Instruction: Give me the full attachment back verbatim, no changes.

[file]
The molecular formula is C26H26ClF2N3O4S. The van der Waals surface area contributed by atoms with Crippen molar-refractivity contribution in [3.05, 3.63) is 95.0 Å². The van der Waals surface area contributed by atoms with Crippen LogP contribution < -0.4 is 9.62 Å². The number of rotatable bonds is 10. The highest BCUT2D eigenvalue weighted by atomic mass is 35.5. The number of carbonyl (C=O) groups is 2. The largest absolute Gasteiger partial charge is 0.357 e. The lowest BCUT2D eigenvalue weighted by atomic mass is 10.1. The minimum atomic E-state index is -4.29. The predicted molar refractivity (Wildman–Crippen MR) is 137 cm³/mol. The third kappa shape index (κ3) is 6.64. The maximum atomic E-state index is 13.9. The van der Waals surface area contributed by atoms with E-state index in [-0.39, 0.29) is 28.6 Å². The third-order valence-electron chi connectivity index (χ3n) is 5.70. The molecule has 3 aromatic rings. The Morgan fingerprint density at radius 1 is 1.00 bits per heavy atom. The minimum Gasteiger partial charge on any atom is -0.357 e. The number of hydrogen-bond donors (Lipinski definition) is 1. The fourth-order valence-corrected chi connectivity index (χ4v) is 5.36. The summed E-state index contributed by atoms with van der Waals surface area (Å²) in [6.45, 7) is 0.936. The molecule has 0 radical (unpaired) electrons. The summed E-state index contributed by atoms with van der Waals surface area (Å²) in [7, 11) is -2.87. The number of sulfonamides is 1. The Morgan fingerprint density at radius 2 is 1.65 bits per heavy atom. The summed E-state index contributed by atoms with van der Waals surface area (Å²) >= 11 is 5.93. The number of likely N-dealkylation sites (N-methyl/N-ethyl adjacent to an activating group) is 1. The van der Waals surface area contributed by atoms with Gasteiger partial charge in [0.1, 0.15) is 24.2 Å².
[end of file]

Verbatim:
The molecular formula is C26H26ClF2N3O4S. The van der Waals surface area contributed by atoms with Crippen molar-refractivity contribution in [3.05, 3.63) is 95.0 Å². The van der Waals surface area contributed by atoms with Crippen LogP contribution < -0.4 is 9.62 Å². The number of rotatable bonds is 10. The highest BCUT2D eigenvalue weighted by atomic mass is 35.5. The number of carbonyl (C=O) groups is 2. The largest absolute Gasteiger partial charge is 0.357 e. The lowest BCUT2D eigenvalue weighted by atomic mass is 10.1. The minimum atomic E-state index is -4.29. The predicted molar refractivity (Wildman–Crippen MR) is 137 cm³/mol. The third kappa shape index (κ3) is 6.64. The maximum atomic E-state index is 13.9. The van der Waals surface area contributed by atoms with E-state index in [-0.39, 0.29) is 28.6 Å². The third-order valence-electron chi connectivity index (χ3n) is 5.70. The molecule has 3 aromatic rings. The Morgan fingerprint density at radius 1 is 1.00 bits per heavy atom. The minimum Gasteiger partial charge on any atom is -0.357 e. The number of hydrogen-bond donors (Lipinski definition) is 1. The fourth-order valence-corrected chi connectivity index (χ4v) is 5.36. The summed E-state index contributed by atoms with van der Waals surface area (Å²) in [6.45, 7) is 0.936. The molecule has 0 radical (unpaired) electrons. The summed E-state index contributed by atoms with van der Waals surface area (Å²) in [7, 11) is -2.87. The number of sulfonamides is 1. The Morgan fingerprint density at radius 2 is 1.65 bits per heavy atom. The summed E-state index contributed by atoms with van der Waals surface area (Å²) >= 11 is 5.93. The number of likely N-dealkylation sites (N-methyl/N-ethyl adjacent to an activating group) is 1. The van der Waals surface area contributed by atoms with Gasteiger partial charge in [0.1, 0.15) is 24.2 Å².